Athens Greece Wildfire: Dozens Dead as Blaze Threatens Holiday Resorts Around Capital

Wildfires are sweeping through areas around the Greek capital of Athens, leaving at least 74 people dead and more than 100 injured.

Fires are burning on three fronts in the Attica region in the south of the country, including one near the village of Mati which engulfed the area and sent residents fleeing into the sea to escape the fast-moving flames, the BBC reported.

Much of Mati, which sits around 18 miles east of Athens, has been destroyed by the inferno. The nearby town of Rafina is a popular tourist destination, particularly for pensioners and children attending holiday camps.

Read more: Photos of deadly fires raging through villages near Athens, Greece

Flames rise as a wildfire burns in the town of Rafina, near Athens, on July 23, 2018. ANGELOS TZORTZINIS/AFP/Getty Images

On Tuesday morning, government spokesman Dimitris Tzanakopoulos said that at least 20 people had been killed in the area. Another four bodies were later pulled from the water near beaches where some people became trapped. The BBC quoted reports from the Red Cross saying a further 26 people had been found dead in a villa in Mati, bringing the death toll to 50.

Most of the dead were trapped in their homes or cars, eventually succumbing to intense heat and thick smoke. A 6-month-old baby is believed to be among the dead, having died from smoke inhalation, Reuters said. The death toll is expected to increase as emergency services make their way into the affected neighborhoods to search properties and vehicles cut off by the flames.

Hundreds of people have been rescued from local beaches where they were trapped by the encroaching fires. Civilian boats, Greek emergency service vessels and helicopters came to the rescue, ferrying people to safety. Others made their own way off the burning land, including 10 tourists who went missing after fleeing in a boat. A search and rescue operation is underway to locate them, according to the Associated Press.

People watch a wildfire in the town of Rafina, near Athens, on July 23, 2018. ANGELOS TZORTZINIS/AFP/Getty Images

The BBC quoted one survivor from Mati, Kostas Laganos, who said the flames "were chasing us all the way to the water." He recalled, "It burned our backs and we dived into the water… I said my god, we must run to save ourselves."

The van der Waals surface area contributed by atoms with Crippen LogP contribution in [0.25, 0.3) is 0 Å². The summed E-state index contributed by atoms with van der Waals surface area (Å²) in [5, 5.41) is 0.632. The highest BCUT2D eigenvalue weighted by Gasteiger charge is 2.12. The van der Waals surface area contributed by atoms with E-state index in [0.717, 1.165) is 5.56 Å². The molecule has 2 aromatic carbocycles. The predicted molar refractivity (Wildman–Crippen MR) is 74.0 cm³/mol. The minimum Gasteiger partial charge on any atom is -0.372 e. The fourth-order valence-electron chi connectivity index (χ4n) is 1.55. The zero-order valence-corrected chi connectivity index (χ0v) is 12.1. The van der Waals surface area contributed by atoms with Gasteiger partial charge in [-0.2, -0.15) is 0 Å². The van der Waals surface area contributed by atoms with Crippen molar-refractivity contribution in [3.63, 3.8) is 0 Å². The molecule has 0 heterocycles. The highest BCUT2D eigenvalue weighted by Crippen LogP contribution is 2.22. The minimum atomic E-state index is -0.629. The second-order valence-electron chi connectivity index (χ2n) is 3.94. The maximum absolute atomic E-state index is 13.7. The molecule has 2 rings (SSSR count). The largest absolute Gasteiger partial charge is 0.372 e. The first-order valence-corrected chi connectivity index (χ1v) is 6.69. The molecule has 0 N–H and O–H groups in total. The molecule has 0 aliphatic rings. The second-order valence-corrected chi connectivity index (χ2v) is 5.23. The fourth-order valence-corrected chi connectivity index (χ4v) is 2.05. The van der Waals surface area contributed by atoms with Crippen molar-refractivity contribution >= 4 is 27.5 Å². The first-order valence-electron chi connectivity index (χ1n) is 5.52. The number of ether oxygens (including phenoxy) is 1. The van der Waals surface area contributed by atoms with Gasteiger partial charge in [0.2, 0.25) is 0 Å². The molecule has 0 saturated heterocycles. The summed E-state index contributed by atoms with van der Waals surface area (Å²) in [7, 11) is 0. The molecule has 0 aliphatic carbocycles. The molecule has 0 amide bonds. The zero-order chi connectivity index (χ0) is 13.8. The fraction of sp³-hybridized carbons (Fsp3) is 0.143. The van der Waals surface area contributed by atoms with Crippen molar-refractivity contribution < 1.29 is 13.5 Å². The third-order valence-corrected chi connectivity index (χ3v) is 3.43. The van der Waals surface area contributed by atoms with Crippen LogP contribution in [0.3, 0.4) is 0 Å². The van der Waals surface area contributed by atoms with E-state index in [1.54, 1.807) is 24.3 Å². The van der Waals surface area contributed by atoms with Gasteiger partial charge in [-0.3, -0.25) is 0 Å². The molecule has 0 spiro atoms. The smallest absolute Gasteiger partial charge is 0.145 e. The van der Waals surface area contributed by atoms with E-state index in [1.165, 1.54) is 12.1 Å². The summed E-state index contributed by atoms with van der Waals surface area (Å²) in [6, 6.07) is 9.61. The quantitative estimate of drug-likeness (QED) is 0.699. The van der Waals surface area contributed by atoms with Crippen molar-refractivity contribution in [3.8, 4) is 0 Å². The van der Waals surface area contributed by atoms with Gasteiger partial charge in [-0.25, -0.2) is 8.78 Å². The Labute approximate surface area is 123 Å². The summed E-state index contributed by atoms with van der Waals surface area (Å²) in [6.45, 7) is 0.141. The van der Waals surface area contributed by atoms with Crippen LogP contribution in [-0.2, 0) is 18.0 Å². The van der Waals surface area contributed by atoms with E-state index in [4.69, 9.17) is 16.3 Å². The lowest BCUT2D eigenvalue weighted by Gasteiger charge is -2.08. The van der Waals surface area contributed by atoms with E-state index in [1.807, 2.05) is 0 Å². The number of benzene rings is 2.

Another fleeing resident told the Skai TV news station, "Mati doesn't even exist as a settlement anymore. I saw corpses, burned-out cars. I feel lucky to be alive."

Hundreds of firefighters are attempting to quell the blaze as the government looks to secure assistance from European Union partners. Greek Prime Minister Alexis Tsipras cut short a trip to Bosnia to address the disaster, and told reporters, "We are dealing with something completely asymmetric." The prime minister vowed to do "whatever is humanly possible to control it."

Firefighters are pictured amid smoke as a wildfire burns in Kineta, near Athens, Greece, July 23, 2018. REUTERS/Alkis Konstantinidis

On Monday night, Tzanakopoulos said firefighters were facing difficult conditions, battling strong winds and fires on multiple fronts. Tsipras urged residents to be cautious, pressing Greeks "to protect the most precious good that is human life."

A heatwave is currently gripping Greece, and much of Europe, but the cause of the fires is not yet clear. According to Reuters, a dry winter has set the stage for potentially devastating blazes. That several fires in different places broke out at once has raised suspicion, and the government is reportedly using a U.S.-supplied drone to monitor the spread of the flames and watch for any suspicious activity.

Road and rail links to Athens have been disrupted by the destruction, and the sky over the capital has become orange and hazy as smoke and debris drifts from the devastated areas.